The first night of the show, Gourmet threw a little shindig for the homeys up in their suite at the Venetian. Lot of important people in this room… Dr. Romanelli, Crooks & Castles, Buscemi… If you’d blown this suite up, there’d be nothing to post on HighSnobiety for 3 months straight.
Still the most-talked-about at MAGIC February 2008. Abby is HUGE.
I caught Mighty Healthy loading up on crablegs at the Wynn buffet. But nothing’s mighty healthy about that buttersauce.
Ben and I wanted to stop by the Project tradeshow to check out Fiberops, Hellz Bellz, FiveFour, and some other friends, but somehow (???) we ended up in Christian Audigier‘s Cloverfield-sized booth, which was more like 20 booths in one. It was basically it’s own tradeshow-within-a-show, with multiple stations for all of Audigier’s multiplying sublabels, including Ed Hardy and Snoop Dogg’s Rich and Infamous. I mean, as crazy as it is that most of America considers Audigier’s labels as the coolest thing since Von Dutch (oh wait), it’s intriguing just seeing how over-the-top this guy approaches his branding and marketing. Did I mention that Lil’ Jon’s been the resident DJ all week, and we saw the guy who played David Hasselhoff’s son on Baywatch? Did I mention Audigier came to our store once and bought some of our denim? Is that a good or a bad thing?
The skateboards read, “Punk’s Not Dead!”
Cool Hand Mo (Morgan) and Pusha-T (Clipse).
In the ongoing saga of My Blog vs. Southwest Airlines, I had the worst turbulence ever on my flight home this afternoon. At one point I swear we were upside down. I almost fell out the window twice. And since this is the random rundown, that tuft of flaxen hair in front of me belongs to Kristen Cavallari (Laguna Beach).
But that’s neither here nor there.
Nobody blogs MAGIC like The Arab Parrot.
DISCLAIMER: Read at your own discretion. The opinions expressed by The Arab Parrot are not shared by The Hundreds is Huge, Inc. So go point your finger at someone else.
The Tradeshow Circuit of Death and Mass Destruction comes to an end this week here in beautiful Las Vegas, Nevada at the semi-annual MAGIC fashion tradeshow.
I had Switch take photos of the first day’s goings-on. He sent over 100 photos, and about 77 of them were of girls from the back (with about 3 shots of blurry rappers).
Here’s what’s left.
Mighty Healthy ENN WHY SEE.
Joshy (Rebel 8) and Sal Barbier (SLB), running mates.
Mikol (King Stampede / Amongst Friends)
Wherever I turn… Moonshine (All The Right)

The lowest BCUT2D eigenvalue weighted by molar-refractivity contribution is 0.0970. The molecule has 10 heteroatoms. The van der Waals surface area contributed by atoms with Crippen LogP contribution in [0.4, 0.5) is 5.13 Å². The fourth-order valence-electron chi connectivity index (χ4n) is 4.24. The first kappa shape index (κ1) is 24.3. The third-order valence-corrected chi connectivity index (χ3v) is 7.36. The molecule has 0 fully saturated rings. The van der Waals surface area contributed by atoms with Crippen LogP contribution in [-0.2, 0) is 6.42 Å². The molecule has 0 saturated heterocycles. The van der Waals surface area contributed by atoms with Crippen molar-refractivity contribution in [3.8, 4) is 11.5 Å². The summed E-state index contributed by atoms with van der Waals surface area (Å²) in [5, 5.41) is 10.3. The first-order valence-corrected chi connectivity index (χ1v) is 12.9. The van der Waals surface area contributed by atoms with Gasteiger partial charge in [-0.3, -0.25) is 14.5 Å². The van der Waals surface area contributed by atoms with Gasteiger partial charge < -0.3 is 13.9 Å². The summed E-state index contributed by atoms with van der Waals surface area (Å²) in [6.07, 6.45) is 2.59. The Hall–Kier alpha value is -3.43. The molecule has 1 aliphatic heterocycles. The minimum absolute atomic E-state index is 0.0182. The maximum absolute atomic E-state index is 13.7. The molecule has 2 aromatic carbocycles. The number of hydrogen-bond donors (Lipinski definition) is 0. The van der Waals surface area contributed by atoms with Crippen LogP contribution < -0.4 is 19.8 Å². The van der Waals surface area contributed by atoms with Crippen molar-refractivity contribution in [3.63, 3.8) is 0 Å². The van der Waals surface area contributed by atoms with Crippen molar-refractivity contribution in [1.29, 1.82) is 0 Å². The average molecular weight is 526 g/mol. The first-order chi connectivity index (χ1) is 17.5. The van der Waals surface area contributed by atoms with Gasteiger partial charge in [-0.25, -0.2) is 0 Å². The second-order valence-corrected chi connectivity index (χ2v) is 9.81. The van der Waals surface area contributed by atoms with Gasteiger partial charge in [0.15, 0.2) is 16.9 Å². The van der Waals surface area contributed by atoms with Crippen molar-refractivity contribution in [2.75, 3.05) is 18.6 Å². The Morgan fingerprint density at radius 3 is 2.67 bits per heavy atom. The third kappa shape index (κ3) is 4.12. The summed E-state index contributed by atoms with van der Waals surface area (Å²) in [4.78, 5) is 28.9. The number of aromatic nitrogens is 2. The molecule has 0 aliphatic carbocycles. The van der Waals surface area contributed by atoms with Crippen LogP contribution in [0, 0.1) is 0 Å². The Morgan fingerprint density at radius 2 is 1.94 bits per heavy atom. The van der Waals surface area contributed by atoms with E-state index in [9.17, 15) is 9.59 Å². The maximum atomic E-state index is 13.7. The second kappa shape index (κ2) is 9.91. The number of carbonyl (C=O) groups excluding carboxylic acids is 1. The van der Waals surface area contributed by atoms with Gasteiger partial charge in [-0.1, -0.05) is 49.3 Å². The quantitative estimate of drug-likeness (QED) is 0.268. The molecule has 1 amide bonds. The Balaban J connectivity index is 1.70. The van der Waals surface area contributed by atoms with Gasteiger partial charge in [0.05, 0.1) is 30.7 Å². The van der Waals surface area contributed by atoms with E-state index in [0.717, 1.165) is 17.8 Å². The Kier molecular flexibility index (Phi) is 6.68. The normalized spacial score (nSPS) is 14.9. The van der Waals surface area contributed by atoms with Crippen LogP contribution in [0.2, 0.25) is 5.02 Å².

Chris (Freshjive) and Mike (Turbo Graffix)
Read the sign.
Pete (UNDFTD). Calm. Cool.
Thanks again Lenin (MAGIC).
Eugene is here with Season at the Hypebeast booth. Supposedly they had a lineup yesterday of brands trying to get their product shot for the blog?! Interesting.
Sick Jackson (Twelvebar).
Abby is by far the biggest thing at MAGIC this year.
Oh, and here’s Switch’s Greatest Hits.
Check Neek’s blog (on the right sidebar) for less legs, more photos.
Rappers come and go.
And I’m not just talking about within the music industry, but here at The Hundreds. It’s cool, I guess. Someone famous rocking a hoody in a music video or whatever, but we always take it in stride. I mean, next week, most of ‘em will move on to something else anyways.
But Bun B is family. Always supportive, usually one of the first to congratulate us on successes, and always a text-message away. The best part is he actually knows what’s up with the independent brands (instead of relying on a stylist). If any celebrity has his/her finger on the pulse of streetwear, it’s Bun.
[For instance, today he was rocking one of Mikol's new tees from Amongst Friends.]
Speaking of coming and going, we had a pretty interesting discussion about where the music industry’s headed. I’m not sure if you guys are really getting what’s going on lately, but everything you’ve ever known about how to listen to / purchase / access music is
about to change changing. Kinda like the way you look at your parents’ vinyl records, or your older brother’s cassettes, that’s how you’re gonna view CDs in.. NOW.
With everything moving to digital, and the subsequent collapse of the music industry, Bun told us that the only way it’s gonna get better is for it to all crash and burn first. But we both agreed that in a way, that’s a good thing. He remarked that it’s gonna force artists to come correct and be “real.” For the past decade, corporate formulas and marketing-driven album sales have degraded popular music to a mere shell of decency, so now, complacent one-hit-wonders who put out a wack record and reap rewards will be a thing of the past.
The artists will be forced to rely on tours and creative ways of merchandising to generate income and fanbase, which will allow the fans to filter out the good from the bad for themselves. And for the artists who complain about that, I’d refer them to an Ian Mackaye interview on VBS where the veteran punk questioned why musicians have always viewed tours as a means of promoting an album and merchandise, when in reality, shouldn’t it be the other way around? After all, isn’t the point of it all to get out there and play music?